Thursday, February 12, 2009

Enough of this snow malarky!

Enough already! We woke to another three inches on snow this morning. I was due to go and photograph some snowdrops up in the hills, but they will be completely covered up there and I'd need a 4x4 to get in. So this is a euphorbia in the garden that I took this morning - its flowering bracts coiled and waiting for Spring, weighed down by the overnight fall of snow.

Tuesday I took some photographs of a friend, he knows who he is, for a project that he has coming off. We were blessed with crisp sharp light and no snow and I'm quite pleased with the results. I edited them yesterday afternoon, which took longer than the actually shoot, but I do love looking at the thumbnails the first time, it's the modern equivalent of the rush you used to get looking at negs on a lightbox.

Yesterday N & I did a long walk on the coast, a la Neil Oliver lol, and got we got windblasted for our pains. But the dogs had a lovely time chasing each other and I saw my first brown hare of the year, as well as a whole bunch of eider duck out on some very stormy swell - with the full moon the tides have been running very high.

I signed up to the Lovefilm DVD club and got my first film yesterday, the most excellent 1959 French Robert Bresson film "Pickpocket".

"Inspired by Dostoevsky’s 'Crime and Punishment', Robert Bresson’s Pickpocket tells the story of Michel (Martin Lasalle), a solitary young man who embarks upon a life of petty theft. Plying his trade on the city streets, racetracks and Métro system of Paris, Michel hones his sleight-of-hand skills to perfection and becomes consumed by his escalating addiction. But his activities alienate him from his few friends, while attracting the attention of a police inspector and a professional criminal (Kassagi), who recruits him into his band of thieves. Bresson’s use of non-professional actors, pared-down cinematic style and meticulously choreographed scenes of audacious robberies lend the film a remarkable and thrilling sense of authenticity. Emotionally restrained yet ultimately spiritually moving, many critics consider Pickpocket to be Bresson’s masterpiece. "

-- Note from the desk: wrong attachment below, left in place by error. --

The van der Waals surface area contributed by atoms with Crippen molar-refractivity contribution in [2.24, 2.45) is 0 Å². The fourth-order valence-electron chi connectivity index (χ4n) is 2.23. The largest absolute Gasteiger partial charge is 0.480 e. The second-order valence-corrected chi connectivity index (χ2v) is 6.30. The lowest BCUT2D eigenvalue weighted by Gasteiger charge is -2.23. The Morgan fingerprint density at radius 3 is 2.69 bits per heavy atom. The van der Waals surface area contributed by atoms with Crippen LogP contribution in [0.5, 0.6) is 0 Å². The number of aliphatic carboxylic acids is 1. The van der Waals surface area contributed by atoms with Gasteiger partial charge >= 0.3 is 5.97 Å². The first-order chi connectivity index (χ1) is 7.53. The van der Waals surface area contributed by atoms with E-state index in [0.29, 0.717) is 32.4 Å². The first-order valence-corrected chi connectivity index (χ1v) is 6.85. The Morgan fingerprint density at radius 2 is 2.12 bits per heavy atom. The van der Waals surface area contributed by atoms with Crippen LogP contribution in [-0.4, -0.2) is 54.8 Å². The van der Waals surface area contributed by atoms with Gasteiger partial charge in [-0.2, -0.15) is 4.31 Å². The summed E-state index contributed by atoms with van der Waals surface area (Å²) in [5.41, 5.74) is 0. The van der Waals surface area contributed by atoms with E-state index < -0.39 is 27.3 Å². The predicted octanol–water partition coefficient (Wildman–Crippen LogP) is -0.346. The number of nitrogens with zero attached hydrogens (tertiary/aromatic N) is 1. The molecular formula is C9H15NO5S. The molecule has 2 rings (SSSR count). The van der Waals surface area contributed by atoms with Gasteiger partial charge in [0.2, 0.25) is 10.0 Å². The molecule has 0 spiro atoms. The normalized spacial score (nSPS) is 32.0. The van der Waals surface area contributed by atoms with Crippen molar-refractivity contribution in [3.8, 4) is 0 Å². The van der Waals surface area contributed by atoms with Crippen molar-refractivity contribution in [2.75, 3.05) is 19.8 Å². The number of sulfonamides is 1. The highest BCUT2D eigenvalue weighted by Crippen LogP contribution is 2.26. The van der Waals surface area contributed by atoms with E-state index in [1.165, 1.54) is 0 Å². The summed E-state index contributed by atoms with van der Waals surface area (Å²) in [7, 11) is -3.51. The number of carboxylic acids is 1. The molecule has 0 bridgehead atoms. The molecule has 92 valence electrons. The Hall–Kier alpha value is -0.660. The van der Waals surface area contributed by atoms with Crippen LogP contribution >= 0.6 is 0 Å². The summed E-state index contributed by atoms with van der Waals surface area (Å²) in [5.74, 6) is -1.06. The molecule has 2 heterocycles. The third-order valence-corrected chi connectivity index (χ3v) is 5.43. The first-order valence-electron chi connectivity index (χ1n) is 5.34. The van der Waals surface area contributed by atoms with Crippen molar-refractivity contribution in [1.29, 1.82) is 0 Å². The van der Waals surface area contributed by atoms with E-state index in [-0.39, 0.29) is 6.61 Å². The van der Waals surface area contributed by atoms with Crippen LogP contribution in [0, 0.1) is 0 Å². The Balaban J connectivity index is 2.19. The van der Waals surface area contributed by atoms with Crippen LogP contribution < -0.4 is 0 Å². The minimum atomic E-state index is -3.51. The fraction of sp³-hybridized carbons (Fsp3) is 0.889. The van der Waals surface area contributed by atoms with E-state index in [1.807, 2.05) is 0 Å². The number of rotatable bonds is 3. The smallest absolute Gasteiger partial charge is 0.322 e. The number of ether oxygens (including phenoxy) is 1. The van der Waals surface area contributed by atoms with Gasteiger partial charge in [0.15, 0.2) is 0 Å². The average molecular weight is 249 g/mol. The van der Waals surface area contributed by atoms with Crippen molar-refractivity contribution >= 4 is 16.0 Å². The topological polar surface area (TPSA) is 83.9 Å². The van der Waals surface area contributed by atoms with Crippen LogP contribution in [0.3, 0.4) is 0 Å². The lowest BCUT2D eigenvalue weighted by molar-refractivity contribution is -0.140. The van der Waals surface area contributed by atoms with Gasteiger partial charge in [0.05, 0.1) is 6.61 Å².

It arrived in an envelope, which you open, tear off the part addressed to you, watch the film, pop it back in the pre-addressed envelope, stick down the tab and put it back in the post - a brilliant idea and service. And it is great fun browsing on-line, and building up your own personal library of things you want to see in the future.

My next pick is the acclaimed Spanish chiller "El Orfanato" "which harks back to an older tradition of psychological scares epitomized by classics like The Innocents, The Haunting, and Cat People."

If this weather keeps up it will be money well spent.


Blogger Colin Will said...

One of my favourite French films - going way back - was L'Ascenseur pour l'echafaud - Ascent to the scaffold. The sound track by Miles Davis is beautiful - he improvised it while watching the film, so it fits.

8:27 am  
Blogger apprentice said...

It sounds good I'll search for it on the database

11:43 am  

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